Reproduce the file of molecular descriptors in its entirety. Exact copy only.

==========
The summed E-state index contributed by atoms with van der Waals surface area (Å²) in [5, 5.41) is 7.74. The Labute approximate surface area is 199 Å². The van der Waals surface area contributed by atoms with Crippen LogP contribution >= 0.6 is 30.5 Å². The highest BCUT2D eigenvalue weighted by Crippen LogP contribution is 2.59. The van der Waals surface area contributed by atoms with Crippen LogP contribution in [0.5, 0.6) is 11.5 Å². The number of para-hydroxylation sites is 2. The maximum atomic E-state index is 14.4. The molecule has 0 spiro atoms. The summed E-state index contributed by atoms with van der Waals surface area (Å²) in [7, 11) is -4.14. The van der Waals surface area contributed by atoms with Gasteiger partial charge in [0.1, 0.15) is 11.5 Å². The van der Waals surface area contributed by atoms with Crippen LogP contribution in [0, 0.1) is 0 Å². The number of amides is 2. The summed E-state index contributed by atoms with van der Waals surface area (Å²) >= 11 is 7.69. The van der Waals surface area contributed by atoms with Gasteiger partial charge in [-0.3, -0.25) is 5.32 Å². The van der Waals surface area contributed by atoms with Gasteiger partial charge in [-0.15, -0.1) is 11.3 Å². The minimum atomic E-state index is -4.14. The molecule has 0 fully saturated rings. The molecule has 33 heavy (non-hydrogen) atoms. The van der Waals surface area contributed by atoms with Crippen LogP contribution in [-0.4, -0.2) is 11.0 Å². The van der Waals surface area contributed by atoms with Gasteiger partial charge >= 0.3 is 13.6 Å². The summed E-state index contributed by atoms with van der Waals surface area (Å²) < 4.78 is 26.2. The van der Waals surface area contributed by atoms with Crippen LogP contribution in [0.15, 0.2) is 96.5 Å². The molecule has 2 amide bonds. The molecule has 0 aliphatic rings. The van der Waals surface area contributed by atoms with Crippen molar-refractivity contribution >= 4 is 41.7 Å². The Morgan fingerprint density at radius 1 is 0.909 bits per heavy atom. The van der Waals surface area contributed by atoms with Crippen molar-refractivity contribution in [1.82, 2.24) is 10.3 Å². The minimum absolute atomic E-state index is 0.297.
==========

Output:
The summed E-state index contributed by atoms with van der Waals surface area (Å²) in [5, 5.41) is 7.74. The Labute approximate surface area is 199 Å². The van der Waals surface area contributed by atoms with Crippen LogP contribution >= 0.6 is 30.5 Å². The highest BCUT2D eigenvalue weighted by Crippen LogP contribution is 2.59. The van der Waals surface area contributed by atoms with Crippen LogP contribution in [0.5, 0.6) is 11.5 Å². The number of para-hydroxylation sites is 2. The maximum atomic E-state index is 14.4. The molecule has 0 spiro atoms. The summed E-state index contributed by atoms with van der Waals surface area (Å²) in [7, 11) is -4.14. The van der Waals surface area contributed by atoms with Gasteiger partial charge in [0.1, 0.15) is 11.5 Å². The van der Waals surface area contributed by atoms with Crippen LogP contribution in [0, 0.1) is 0 Å². The number of amides is 2. The summed E-state index contributed by atoms with van der Waals surface area (Å²) >= 11 is 7.69. The van der Waals surface area contributed by atoms with Gasteiger partial charge in [-0.3, -0.25) is 5.32 Å². The van der Waals surface area contributed by atoms with Gasteiger partial charge in [-0.15, -0.1) is 11.3 Å². The minimum atomic E-state index is -4.14. The molecule has 0 fully saturated rings. The molecule has 33 heavy (non-hydrogen) atoms. The van der Waals surface area contributed by atoms with Crippen LogP contribution in [-0.4, -0.2) is 11.0 Å². The van der Waals surface area contributed by atoms with Gasteiger partial charge >= 0.3 is 13.6 Å². The summed E-state index contributed by atoms with van der Waals surface area (Å²) < 4.78 is 26.2. The van der Waals surface area contributed by atoms with Crippen LogP contribution in [0.15, 0.2) is 96.5 Å². The molecule has 2 amide bonds. The molecule has 0 aliphatic rings. The van der Waals surface area contributed by atoms with Crippen molar-refractivity contribution >= 4 is 41.7 Å². The Morgan fingerprint density at radius 1 is 0.909 bits per heavy atom. The van der Waals surface area contributed by atoms with Crippen molar-refractivity contribution in [1.82, 2.24) is 10.3 Å². The minimum absolute atomic E-state index is 0.297.